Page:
Alternative Disinfectants and N-Nitrosamines in Drinking Water: are we really Managing Human Health Risks?
North American drinking water utilities are increasingly incorporating alternative disinfectants, such as chloramines, in order to comply with disinfection by-product (DBP) regulations. NNitrosodimethylamine (NDMA) is an unregulated, non-halogenated DBP associated with chloramination, having a drinking water carcinogenic unit risk two to four orders of magnitude greater than currently regulated halogenated DBPs. A N-nitrosamine occurrence study of twenty Alberta municipal drinking-water distribution systems was undertaken. We detected NDMA (up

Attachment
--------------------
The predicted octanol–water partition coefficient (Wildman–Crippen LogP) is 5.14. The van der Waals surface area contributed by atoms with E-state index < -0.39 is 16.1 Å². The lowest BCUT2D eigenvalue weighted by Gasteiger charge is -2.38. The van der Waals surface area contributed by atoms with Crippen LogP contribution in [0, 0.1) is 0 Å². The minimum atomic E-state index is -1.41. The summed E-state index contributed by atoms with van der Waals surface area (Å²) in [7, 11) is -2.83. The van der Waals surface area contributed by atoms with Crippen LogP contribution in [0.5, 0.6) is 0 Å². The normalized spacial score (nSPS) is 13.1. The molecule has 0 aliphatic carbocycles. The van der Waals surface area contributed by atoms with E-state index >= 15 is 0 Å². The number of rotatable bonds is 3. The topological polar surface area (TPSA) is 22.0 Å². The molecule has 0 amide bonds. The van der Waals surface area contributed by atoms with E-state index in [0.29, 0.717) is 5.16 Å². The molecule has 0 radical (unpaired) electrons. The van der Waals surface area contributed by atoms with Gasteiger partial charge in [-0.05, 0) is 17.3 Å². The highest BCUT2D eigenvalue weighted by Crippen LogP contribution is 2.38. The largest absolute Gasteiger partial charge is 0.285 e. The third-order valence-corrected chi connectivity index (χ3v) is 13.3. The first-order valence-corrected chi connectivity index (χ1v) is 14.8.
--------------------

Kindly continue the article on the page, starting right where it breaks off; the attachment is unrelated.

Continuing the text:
to 100 ng/L) as well as N-nitrosopyrrolidine (4 ng/L) and N-nitrosomorpholine (3 ng/L). NDMA drinking water concentrations consistently over 100 ng/L are some of the highest ever recorded. Ironically, in an attempt to reduce regulated halogenated DBPs, some drinking water utilities may be making process changes that could preferentially be forming potentially more toxic unregulated DBPs. Risk trade-off issues involving alternative disinfection methods and
unregulated DBPs, such as NDMA, are emerging as a major water quality and public health information gap.